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Wintertime Atmospheric Modeling

Principal Investigator: John Horel, University of Utah, Erik Crosman, University of Utah DAQ Contact: Chris Pennell (cpennell@utah.gov) Wintertime meteorological conditions in Utah are difficult to portray using conventional atmospheric-modeling approaches. To improve the accuracy of simulations of pollution along the Wasatch Front and Cache Valley, models need to better simulate the complex meteorological features associated …

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Meteorological Modeling of 3 Wintertime Episodes

Principal Investigator: Dr. Erik Crosman, University of Utah, Christopher Foster (yurralacelle112@gmail.com), University of Utah DAQ Contact: Chris Pennell (cpennell@utah.gov) Following the completion of the Winter Modeling Improvements study funded by DAQ with the original legislative research funding, DAQ contracted with the same research group for a targeted modeling project. The purpose of this was to …

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Chemical Mechanisms at Low Temperatures

Principal Investigator: Marc Mansfield, Utah State University Jaron Hansen, Brigham Young University DAQ Contact: Chris Pennell (cpennell@utah.gov) Wintertime ozone in the Uinta Basin is unique and requires improvements to the photochemical models used for winter conditions. Current chemical mechanisms within the modeling system assume a summertime temperature of 300 K (80° F) when performing important …

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CAMx Snow Cover Treatment

Principal Investigator: Greg Yarwood, RAMBOLL-ENVIRON Chris Emery, RAMBOLL-ENVIRON DAQ Contact: Chris Pennell (cpennell@utah.gov) Wintertime ozone is a serious air quality issue in the Uinta Basin. The situation is unique and requires improvements to the photochemical models used for winter conditions. High concentrations of wintertime ozone occur over snow-covered surfaces. Snow cover influences wintertime ozone by …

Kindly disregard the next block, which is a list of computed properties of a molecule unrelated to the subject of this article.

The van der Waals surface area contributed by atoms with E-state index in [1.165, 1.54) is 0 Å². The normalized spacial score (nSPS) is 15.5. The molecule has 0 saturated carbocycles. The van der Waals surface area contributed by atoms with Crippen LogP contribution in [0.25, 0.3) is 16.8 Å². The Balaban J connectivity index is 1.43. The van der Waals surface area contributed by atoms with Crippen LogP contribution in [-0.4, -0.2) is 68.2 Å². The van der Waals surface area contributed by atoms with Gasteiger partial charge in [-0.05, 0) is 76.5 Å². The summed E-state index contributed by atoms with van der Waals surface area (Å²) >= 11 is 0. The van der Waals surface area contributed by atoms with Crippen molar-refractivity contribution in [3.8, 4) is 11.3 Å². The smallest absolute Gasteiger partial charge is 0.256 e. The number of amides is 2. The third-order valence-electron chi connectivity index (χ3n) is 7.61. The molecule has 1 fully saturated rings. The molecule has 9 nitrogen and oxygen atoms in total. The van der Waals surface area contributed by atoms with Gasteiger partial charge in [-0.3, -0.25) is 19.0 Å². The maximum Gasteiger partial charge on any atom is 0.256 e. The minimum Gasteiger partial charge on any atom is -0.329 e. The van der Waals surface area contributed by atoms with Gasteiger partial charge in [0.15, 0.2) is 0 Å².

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Cold Start/Idling Emissions

Principal Investigator: Randy Martin (USU), Joe Thomas (WSU) Reducing automobile emissions has been a central component of the state’s plans to improve air quality. Unfortunately, there is little literature or data that identify the benefits or consequences from changes to the way individuals and fleets start their vehicles, particularly under Utah-specific conditions. A small, earlier …

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Air Toxics Study I

Principal Investigator: Roman Kuprov, Utah Division of Air Quality The Division of Air Quality has been monitoring ambient concentrations of Hazardous Air Pollutants (HAPs) in the Salt Lake Valley for over a decade. Since trace amounts of toxic compounds have been linked to such adverse health effects as cancer, ribosomal damage, birth defects, and other …

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Air Toxics Study II

Principal Investigator: Roman Kuprov, Utah Division of Air Quality The first analysis of toxics data completed by the UDAQ in 2014 indicated that certain organic toxic compounds regularly exceed risk levels. Research funding from the 2014 Utah legislative session allowed UDAQ to undertake a new and comprehensive analysis which included new monitoring sites to better …

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Air Toxics Study III

Principal Investigator: Roman Kuprov, Utah Division of Air Quality This report aims to identify where Bountiful fits among other metropolitan areas across the continental United States with respect to Hazardous Air Pollutants (HAPs)’ concentration and trends. To accomplish that, four other metropolitan areas with diverse levels of industrialization, population, geography, and climate were used for …

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Air Toxics Study IV

Principal Investigator: Nancy Daher, Ph. D. (ndaher@utah.gov), Utah Division of Air Quality A year-long study conducted by the Utah Division of Air Quality (UDAQ) in 2015 showed high levels of formaldehyde and dichloromethane at Bountiful Viewmont monitoring site in Davis County. Measured concentrations of these air toxics were also often associated with a high cancer …